Luke Blackall: Lapping up the boos as Ice judge villain
Man About Town: The Dancing on Ice stars I had praised were hugely grateful. I hadn't understood before how seriously they all took it
As this year's Dancing on Ice contestants were squeezed into their outfits, told to grin and pushed in front of the camera this week, it reminded me of my own brush with skating celebrities.
Over a long lunch a few years ago, I was asked if I wanted to sit on the judging panel when the show went on tour. I laughed. I was neither a dancing expert nor an ice skater, and I find sequins unsettling. Also, I said, people who are "guest" judges should really be famous. Not someone who has been known to write about famous people.
It didn't matter, they said, that I knew little about the technique or artistry. I would be able to give my view on each performance and help choose a winner.
Fearful but fascinated, I headed to Wembley Arena for the big event. Bar the near-silence that greeted me as I was announced as the special "guest judge", it started well. I gave my views, told the stars that I liked their dancing (even the bad ones; having tried skating I'm impressed with anyone who can change direction), and those people were duly cheered. It was nice, wholesome family fun.
But back in the judges' dressing room I realised things were going too well. I was being too generous. The other judges reminded me that I didn't have to give everyone top marks.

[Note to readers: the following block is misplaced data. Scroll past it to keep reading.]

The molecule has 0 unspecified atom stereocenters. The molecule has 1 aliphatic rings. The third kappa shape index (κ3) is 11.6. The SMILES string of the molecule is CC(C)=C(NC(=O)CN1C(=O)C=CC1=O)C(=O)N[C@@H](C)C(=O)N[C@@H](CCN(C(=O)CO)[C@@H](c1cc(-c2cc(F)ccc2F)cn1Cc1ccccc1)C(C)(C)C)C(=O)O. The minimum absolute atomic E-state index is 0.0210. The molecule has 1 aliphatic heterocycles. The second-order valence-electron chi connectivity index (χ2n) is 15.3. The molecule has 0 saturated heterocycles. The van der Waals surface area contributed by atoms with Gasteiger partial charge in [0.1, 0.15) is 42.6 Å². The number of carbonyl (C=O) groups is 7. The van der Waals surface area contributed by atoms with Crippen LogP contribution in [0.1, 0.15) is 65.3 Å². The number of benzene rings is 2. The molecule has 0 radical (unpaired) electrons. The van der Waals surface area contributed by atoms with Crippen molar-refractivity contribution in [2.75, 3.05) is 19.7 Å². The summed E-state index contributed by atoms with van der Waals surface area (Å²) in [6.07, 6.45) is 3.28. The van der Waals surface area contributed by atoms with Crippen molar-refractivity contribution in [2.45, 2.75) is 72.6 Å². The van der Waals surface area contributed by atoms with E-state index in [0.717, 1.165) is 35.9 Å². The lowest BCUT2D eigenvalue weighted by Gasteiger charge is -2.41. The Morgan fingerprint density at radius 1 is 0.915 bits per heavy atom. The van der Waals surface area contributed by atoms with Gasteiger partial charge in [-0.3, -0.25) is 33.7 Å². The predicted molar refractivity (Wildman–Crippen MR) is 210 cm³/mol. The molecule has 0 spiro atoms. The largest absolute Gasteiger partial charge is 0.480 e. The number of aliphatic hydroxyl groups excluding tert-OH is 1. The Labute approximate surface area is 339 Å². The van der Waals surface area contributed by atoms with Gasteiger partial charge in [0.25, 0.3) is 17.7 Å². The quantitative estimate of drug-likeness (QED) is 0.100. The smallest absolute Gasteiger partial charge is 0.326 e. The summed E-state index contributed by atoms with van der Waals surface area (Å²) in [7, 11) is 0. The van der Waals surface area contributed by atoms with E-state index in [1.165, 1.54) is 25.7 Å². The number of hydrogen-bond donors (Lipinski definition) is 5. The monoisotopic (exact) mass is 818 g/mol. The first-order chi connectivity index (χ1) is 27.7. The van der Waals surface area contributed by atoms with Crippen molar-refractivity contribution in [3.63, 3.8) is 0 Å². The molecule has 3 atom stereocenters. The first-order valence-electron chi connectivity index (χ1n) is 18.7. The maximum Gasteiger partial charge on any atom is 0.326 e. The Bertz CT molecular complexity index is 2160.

But it was tricky. Backstage the stars I had praised were hugely grateful. I hadn't understood before how seriously they all took it. But I was given a lesson in that shortly afterwards when I gave my verdict on a former children's TV presenter.
I had seen her on TV during the series, and she had been very good, Skating live, I thought she wasn't quite so ambitious, and I said so. Actually, I think the words I used were "a bit boring". Unfair? Perhaps. The TV star looked shocked and, I'll admit, I felt a twinge of guilt.
But I wasn't prepared for what came next. Boos. From everywhere. And they weren't booing her, they were booing me. Surprisingly I found it rather addictive, and I started to see how the other judges enjoyed playing the camp villain.
Later that day I got a message from the presenter's then boyfriend. Apparently I'd really upset her. I tried to pass an apology on, but to no avail. Even now if I see her at a party, I can expect a reception colder than an ice rink.
For while we might see it all as a pantomime, for those taking part, it's the most serious drama.
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